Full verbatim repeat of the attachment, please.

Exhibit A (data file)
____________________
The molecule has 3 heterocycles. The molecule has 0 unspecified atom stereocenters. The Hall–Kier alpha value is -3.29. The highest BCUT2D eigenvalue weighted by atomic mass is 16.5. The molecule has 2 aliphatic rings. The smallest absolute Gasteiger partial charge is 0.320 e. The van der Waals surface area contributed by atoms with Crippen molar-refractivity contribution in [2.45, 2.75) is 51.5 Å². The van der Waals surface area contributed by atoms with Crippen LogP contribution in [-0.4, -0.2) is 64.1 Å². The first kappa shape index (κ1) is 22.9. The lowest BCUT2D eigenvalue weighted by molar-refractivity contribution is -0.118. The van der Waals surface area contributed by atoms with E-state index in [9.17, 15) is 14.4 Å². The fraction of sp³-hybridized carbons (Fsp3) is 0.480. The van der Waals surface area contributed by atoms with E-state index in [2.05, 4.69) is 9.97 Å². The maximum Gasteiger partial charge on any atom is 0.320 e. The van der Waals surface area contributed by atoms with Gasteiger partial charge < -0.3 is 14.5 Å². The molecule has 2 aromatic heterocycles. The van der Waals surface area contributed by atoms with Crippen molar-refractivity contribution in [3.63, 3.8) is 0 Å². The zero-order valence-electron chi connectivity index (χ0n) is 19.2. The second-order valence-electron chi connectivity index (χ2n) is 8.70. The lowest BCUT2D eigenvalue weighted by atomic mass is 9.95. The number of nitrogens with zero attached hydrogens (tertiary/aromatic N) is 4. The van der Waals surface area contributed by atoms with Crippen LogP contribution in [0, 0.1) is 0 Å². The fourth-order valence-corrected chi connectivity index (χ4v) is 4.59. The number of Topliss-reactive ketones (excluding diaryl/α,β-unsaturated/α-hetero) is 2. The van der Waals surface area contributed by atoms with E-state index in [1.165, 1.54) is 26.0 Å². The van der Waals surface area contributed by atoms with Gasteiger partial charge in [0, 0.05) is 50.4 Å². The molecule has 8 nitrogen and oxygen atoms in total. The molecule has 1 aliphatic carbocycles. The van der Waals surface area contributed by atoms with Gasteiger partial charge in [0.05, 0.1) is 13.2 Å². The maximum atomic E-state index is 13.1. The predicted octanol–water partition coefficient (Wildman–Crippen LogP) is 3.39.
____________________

The molecule has 3 heterocycles. The molecule has 0 unspecified atom stereocenters. The Hall–Kier alpha value is -3.29. The highest BCUT2D eigenvalue weighted by atomic mass is 16.5. The molecule has 2 aliphatic rings. The smallest absolute Gasteiger partial charge is 0.320 e. The van der Waals surface area contributed by atoms with Crippen molar-refractivity contribution in [2.45, 2.75) is 51.5 Å². The van der Waals surface area contributed by atoms with Crippen LogP contribution in [-0.4, -0.2) is 64.1 Å². The first kappa shape index (κ1) is 22.9. The lowest BCUT2D eigenvalue weighted by molar-refractivity contribution is -0.118. The van der Waals surface area contributed by atoms with E-state index in [9.17, 15) is 14.4 Å². The fraction of sp³-hybridized carbons (Fsp3) is 0.480. The van der Waals surface area contributed by atoms with E-state index in [2.05, 4.69) is 9.97 Å². The maximum Gasteiger partial charge on any atom is 0.320 e. The van der Waals surface area contributed by atoms with Gasteiger partial charge < -0.3 is 14.5 Å². The molecule has 2 aromatic heterocycles. The van der Waals surface area contributed by atoms with Crippen molar-refractivity contribution in [3.63, 3.8) is 0 Å². The zero-order valence-electron chi connectivity index (χ0n) is 19.2. The second-order valence-electron chi connectivity index (χ2n) is 8.70. The lowest BCUT2D eigenvalue weighted by atomic mass is 9.95. The number of nitrogens with zero attached hydrogens (tertiary/aromatic N) is 4. The van der Waals surface area contributed by atoms with Crippen LogP contribution in [0, 0.1) is 0 Å². The fourth-order valence-corrected chi connectivity index (χ4v) is 4.59. The number of Topliss-reactive ketones (excluding diaryl/α,β-unsaturated/α-hetero) is 2. The van der Waals surface area contributed by atoms with E-state index in [1.165, 1.54) is 26.0 Å². The van der Waals surface area contributed by atoms with Gasteiger partial charge in [0, 0.05) is 50.4 Å². The molecule has 8 nitrogen and oxygen atoms in total. The molecule has 1 aliphatic carbocycles. The van der Waals surface area contributed by atoms with Gasteiger partial charge in [0.05, 0.1) is 13.2 Å². The maximum atomic E-state index is 13.1. The predicted octanol–water partition coefficient (Wildman–Crippen LogP) is 3.39.